COVID-19: Updates on library services and operations.

The panic of 1857 and the coming of the Civil War /
James L. Huston.
Baton Rouge : Louisiana State University Press, c1987.
xviii, 315 p.
More Details
Baton Rouge : Louisiana State University Press, c1987.
general note
Includes index.
catalogue key
Bibliography: p. [283]-306.
A Look Inside
Full Text Reviews
Appeared in Choice on 1988-04:
This is the first full-length study in 45 years of the 1857 economic downturn. Based on an intensive culling of newspapers and periodicals, Huston gives great detail about opinions, swings of press reactions, and arguments concerning the causes and severity of the panic and the extent of the depression that followed. He also seeks to link these events to the growing political schism on the national level. The author includes a few historiographic commentaries that are thoughtful and generally sound, as is the general, unsurprising conclusion that the events had little or no impact on the pressures that drove the nation into the Civil War. This volume elaborates and extends previous work on the social impact of the Panic, but without much awareness of the exciting new social history currently in vogue. It is also weak on the contributions of economic and political historians, such as Allan Bogue's The Earnest Men (CH, Apr '82), Joel H. Silbey's The Shrine of Party: Congressional Voting Behavior, 1841-1852 (CH, Sep '67), and the works of Richard E. Sylla, Charles P. Kindleberger, and Robert Sobel on banking and financial panics. Finally, the rather simplistic use of political statistics at the end of the book reflect an overarching lack of sophistication and rigor in a work that seems excessively plodding and conventional.-M. Rothstein, University of California, Davis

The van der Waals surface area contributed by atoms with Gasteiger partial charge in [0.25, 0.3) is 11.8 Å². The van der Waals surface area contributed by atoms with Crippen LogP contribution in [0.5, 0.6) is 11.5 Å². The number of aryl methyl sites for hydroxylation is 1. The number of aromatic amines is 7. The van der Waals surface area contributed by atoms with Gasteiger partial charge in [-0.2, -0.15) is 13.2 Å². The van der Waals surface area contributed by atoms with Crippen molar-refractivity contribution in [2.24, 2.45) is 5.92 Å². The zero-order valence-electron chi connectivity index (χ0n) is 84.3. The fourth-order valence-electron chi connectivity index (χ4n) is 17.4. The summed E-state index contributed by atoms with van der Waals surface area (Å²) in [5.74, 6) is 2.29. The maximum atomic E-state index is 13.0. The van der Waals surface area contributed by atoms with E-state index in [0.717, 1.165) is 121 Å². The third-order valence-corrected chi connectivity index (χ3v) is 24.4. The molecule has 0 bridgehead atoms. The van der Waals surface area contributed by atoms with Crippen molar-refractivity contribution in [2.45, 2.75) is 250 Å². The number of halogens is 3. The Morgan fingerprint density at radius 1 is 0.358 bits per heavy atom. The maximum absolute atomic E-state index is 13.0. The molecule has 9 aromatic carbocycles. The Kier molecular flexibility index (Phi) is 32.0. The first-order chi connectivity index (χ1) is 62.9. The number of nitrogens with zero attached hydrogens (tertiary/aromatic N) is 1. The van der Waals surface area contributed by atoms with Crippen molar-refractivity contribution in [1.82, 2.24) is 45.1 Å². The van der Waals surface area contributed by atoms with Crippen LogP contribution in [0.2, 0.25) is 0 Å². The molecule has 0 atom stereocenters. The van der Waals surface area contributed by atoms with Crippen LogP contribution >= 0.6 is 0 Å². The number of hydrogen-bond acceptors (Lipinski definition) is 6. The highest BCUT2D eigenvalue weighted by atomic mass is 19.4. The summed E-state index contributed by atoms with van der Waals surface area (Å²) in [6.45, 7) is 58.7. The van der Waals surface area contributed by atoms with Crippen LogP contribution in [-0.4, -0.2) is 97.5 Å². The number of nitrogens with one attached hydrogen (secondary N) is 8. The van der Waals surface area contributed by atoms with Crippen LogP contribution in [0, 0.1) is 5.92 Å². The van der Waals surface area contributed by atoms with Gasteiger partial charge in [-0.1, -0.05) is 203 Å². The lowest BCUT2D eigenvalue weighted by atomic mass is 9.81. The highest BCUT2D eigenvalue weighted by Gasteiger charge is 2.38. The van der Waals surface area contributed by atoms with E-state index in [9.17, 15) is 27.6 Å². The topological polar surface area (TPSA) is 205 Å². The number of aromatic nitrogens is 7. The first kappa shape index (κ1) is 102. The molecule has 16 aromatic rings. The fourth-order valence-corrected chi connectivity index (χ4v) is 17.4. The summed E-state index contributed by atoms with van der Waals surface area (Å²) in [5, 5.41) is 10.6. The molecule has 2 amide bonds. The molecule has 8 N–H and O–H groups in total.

This item was reviewed in:
Choice, April 1988
To find out how to look for other reviews, please see our guides to finding book reviews in the Sciences or Social Sciences and Humanities.

This information is provided by a service that aggregates data from review sources and other sources that are often consulted by libraries, and readers. The University does not edit this information and merely includes it as a convenience for users. It does not warrant that reviews are accurate. As with any review users should approach reviews critically and where deemed necessary should consult multiple review sources. Any concerns or questions about particular reviews should be directed to the reviewer and/or publisher.

  link to old catalogue

Report a problem